In Ahluwalia v. Ahluwalia, 2022 ONSC 1303, Justice Mandhane of the Ontario Superior Court of Justice writes about the tort of family violence. In this case, the parties disputed four issues. The four issues were: “property equalization, child support, spousal support, and the Mother’s claim for damages in relation to the Father’s alleged abuse during the marriage”.
In the groundbreaking decision, Justice Mandhane writes at paragraph 4: “On the most contentious issue, the Mother’s claim for damages, I am prepared to award $150,000 in compensatory, aggregated, and punitive damages for the tort of family violence. I recognize that making such a significant damage award is well-outside the normal boundaries of family law.” The marriage was violent. The damages suffered cannot be compensated through spousal support. The Divorce Act prohibits family violence from being compensated through an award of spousal support. In light of recent trends and current research, it is important that our law recognizes the tort of family violence. Family violence is a social issue that has been criminalized. There needs to be a corresponding civil remedy.
In the case of Ahluwalia, the parties met in India. They married after a brief courtship. They later immigrated to Canada around 2001/2002. In 2016, the parties separated. The children both eventually stopped speaking to the father. In the case, the Mother detailed years of abuse.
At the time of pleadings, “[t]he Mother claimed that the Father was physically and mentally abusive throughout the marriage. She recounted specific incidents of physical violence in 2000, 2008, and 2013, and an overall pattern of emotional abuse and financial control”. The Father denied it. He said that they had normal disagreements.
On March 17, 2021, the Mother amended her Answer and claimed for “general, exemplary and punitive damages for the physical and mental abuse suffered by the Respondent at the hands of the Applicant. The Mother argued that the three incidents of physical violence, coupled with the Father’s coercive and controlling behaviour, caused mental and physical harms for which she should be compensated in damages. She essentially pled the tort of family violence; she did not plead the specific torts of assault, battery, or ion of emotional distress”.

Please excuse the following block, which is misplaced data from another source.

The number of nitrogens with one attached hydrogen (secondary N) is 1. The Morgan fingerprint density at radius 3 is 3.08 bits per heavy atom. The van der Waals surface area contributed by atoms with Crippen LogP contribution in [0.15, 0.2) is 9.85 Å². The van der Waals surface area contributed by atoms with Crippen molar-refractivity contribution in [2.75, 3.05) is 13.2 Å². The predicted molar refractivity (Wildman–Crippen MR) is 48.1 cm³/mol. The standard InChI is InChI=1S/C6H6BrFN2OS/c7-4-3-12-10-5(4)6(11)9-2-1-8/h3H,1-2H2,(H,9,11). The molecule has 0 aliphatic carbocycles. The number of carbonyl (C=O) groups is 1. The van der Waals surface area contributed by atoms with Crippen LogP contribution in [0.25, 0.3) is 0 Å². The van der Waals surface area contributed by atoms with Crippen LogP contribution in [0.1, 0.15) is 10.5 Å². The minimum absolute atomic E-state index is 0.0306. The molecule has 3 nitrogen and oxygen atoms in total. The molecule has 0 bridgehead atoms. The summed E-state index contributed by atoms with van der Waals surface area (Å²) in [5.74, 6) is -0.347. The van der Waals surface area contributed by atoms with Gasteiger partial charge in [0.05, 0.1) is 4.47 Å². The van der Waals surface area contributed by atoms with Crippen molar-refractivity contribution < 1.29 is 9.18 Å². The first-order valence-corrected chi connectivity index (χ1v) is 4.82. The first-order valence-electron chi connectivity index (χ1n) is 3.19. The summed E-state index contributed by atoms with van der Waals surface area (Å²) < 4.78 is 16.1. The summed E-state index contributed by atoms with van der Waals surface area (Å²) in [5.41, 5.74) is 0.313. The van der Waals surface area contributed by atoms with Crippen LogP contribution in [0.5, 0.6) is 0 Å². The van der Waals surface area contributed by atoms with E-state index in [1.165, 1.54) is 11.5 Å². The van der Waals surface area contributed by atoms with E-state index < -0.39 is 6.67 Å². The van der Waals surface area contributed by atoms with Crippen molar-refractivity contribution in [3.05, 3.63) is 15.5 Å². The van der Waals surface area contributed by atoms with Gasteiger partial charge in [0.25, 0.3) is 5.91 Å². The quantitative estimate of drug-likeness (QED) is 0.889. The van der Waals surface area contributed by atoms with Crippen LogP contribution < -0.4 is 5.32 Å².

In deciding that there is a tort of family violence, Justice Mandhane notes that “allowing a family law litigant to pursue damages for family violence is a matter of access to justice. It is unrealistic to expect a survivor to file both family and civil claims to receive different forms of financial relief after the end of a violent relationship”.
Justice Mandhane noted the following in recognizing this new tort:
- A tort arises when there has been a breach of a recognized legal duty and where it is appropriate to claim for damages. (para 49)
- There is emerging case law from several U.S. states recognizing a tort framed along these lines of “battered women’s syndrome”. (para 51)
- With 2021 reforms to the Divorce Act, Parliament has explicitly recognized the devastating, life-long impact of family violence on children and families. (para 43)
To define the modes of liability underlying the new tort of family violence, the proper starting point is the definition of “family violence” found in s. 2 of the Divorce Act. Based on this statutory definition, to establish liability on a civil standard, the plaintiff must establish:
Conduct by a family member towards the plaintiff, within the context of a family relationship, that:
1. is violent or threatening, or
2. constitutes a pattern of coercive and controlling behaviour, or
3. causes the plaintiff to fear for their own safety or that of another person.(para 52)
- Existing torts do not fully capture the cumulative harm associated with the pattern of coercion and control that lays at the heart of family violence cases and which creates the conditions of fear and helplessness. These patterns can be cyclical and subtle, and often go beyond assault and battery to include complicated and prolonged psychological and financial abuse. These uniquely harmful aspects of family violence are not adequately captured in the existing torts (para 54)
- To establish “family violence,” the plaintiff will have to plead and prove on a balance of probabilities that a family member engaged in a pattern of conduct that included more than one incident of physical abuse, forcible confinement, sexual abuse, threats, harassment, stalking, failure to provide the necessaries of life, psychological abuse, financial abuse, or killing or harming an animal or property. It will be insufficient to point to an unhappy or dysfunctional relationship as a basis for liability in tort. (para 55)
Justice Mandhane’s recognition of the tort of family violence is important. Scientific research on trauma and how it impacts our lives is evolving. As our knowledge evolves, so should our laws.
(This article was originally posted on Slaw.ca).